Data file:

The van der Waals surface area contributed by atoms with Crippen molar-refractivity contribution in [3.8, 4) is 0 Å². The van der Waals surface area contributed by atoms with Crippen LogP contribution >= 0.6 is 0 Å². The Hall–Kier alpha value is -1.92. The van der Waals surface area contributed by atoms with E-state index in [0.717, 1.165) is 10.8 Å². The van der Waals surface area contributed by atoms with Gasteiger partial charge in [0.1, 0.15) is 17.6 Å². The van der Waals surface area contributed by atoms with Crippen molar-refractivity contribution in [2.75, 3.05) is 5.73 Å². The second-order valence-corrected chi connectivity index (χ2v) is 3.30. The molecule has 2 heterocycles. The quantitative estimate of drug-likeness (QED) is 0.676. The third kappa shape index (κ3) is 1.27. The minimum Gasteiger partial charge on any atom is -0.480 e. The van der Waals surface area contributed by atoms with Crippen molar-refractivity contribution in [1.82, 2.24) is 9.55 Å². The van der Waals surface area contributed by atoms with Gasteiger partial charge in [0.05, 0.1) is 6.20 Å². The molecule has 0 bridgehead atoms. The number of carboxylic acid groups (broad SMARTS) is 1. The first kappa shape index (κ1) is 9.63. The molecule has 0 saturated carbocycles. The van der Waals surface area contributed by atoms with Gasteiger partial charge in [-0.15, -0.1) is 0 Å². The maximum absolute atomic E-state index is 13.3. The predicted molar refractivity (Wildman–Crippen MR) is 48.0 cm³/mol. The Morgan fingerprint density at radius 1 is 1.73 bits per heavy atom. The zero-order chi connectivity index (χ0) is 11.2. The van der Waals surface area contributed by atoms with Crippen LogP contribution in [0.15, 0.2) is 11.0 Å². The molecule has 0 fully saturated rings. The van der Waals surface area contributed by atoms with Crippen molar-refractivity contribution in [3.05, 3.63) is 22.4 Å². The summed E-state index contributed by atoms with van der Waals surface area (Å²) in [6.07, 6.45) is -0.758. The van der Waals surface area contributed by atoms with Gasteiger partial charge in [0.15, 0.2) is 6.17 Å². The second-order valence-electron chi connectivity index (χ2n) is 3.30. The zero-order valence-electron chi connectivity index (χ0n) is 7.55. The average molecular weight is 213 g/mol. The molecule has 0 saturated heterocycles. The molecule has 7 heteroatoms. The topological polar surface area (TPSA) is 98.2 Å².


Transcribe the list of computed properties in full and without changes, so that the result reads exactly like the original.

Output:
The van der Waals surface area contributed by atoms with Crippen molar-refractivity contribution in [3.8, 4) is 0 Å². The van der Waals surface area contributed by atoms with Crippen LogP contribution >= 0.6 is 0 Å². The Hall–Kier alpha value is -1.92. The van der Waals surface area contributed by atoms with E-state index in [0.717, 1.165) is 10.8 Å². The van der Waals surface area contributed by atoms with Gasteiger partial charge in [0.1, 0.15) is 17.6 Å². The van der Waals surface area contributed by atoms with Crippen molar-refractivity contribution in [2.75, 3.05) is 5.73 Å². The second-order valence-corrected chi connectivity index (χ2v) is 3.30. The molecule has 2 heterocycles. The quantitative estimate of drug-likeness (QED) is 0.676. The third kappa shape index (κ3) is 1.27. The minimum Gasteiger partial charge on any atom is -0.480 e. The van der Waals surface area contributed by atoms with Crippen molar-refractivity contribution in [1.82, 2.24) is 9.55 Å². The van der Waals surface area contributed by atoms with Gasteiger partial charge in [0.05, 0.1) is 6.20 Å². The molecule has 0 bridgehead atoms. The number of carboxylic acid groups (broad SMARTS) is 1. The first kappa shape index (κ1) is 9.63. The molecule has 0 saturated carbocycles. The van der Waals surface area contributed by atoms with Gasteiger partial charge in [-0.15, -0.1) is 0 Å². The maximum absolute atomic E-state index is 13.3. The predicted molar refractivity (Wildman–Crippen MR) is 48.0 cm³/mol. The Morgan fingerprint density at radius 1 is 1.73 bits per heavy atom. The zero-order chi connectivity index (χ0) is 11.2. The van der Waals surface area contributed by atoms with Crippen LogP contribution in [0.15, 0.2) is 11.0 Å². The molecule has 0 fully saturated rings. The van der Waals surface area contributed by atoms with Crippen molar-refractivity contribution in [3.05, 3.63) is 22.4 Å². The summed E-state index contributed by atoms with van der Waals surface area (Å²) in [6.07, 6.45) is -0.758. The van der Waals surface area contributed by atoms with Gasteiger partial charge in [0.15, 0.2) is 6.17 Å². The second-order valence-electron chi connectivity index (χ2n) is 3.30. The zero-order valence-electron chi connectivity index (χ0n) is 7.55. The average molecular weight is 213 g/mol. The molecule has 0 saturated heterocycles. The molecule has 7 heteroatoms. The topological polar surface area (TPSA) is 98.2 Å².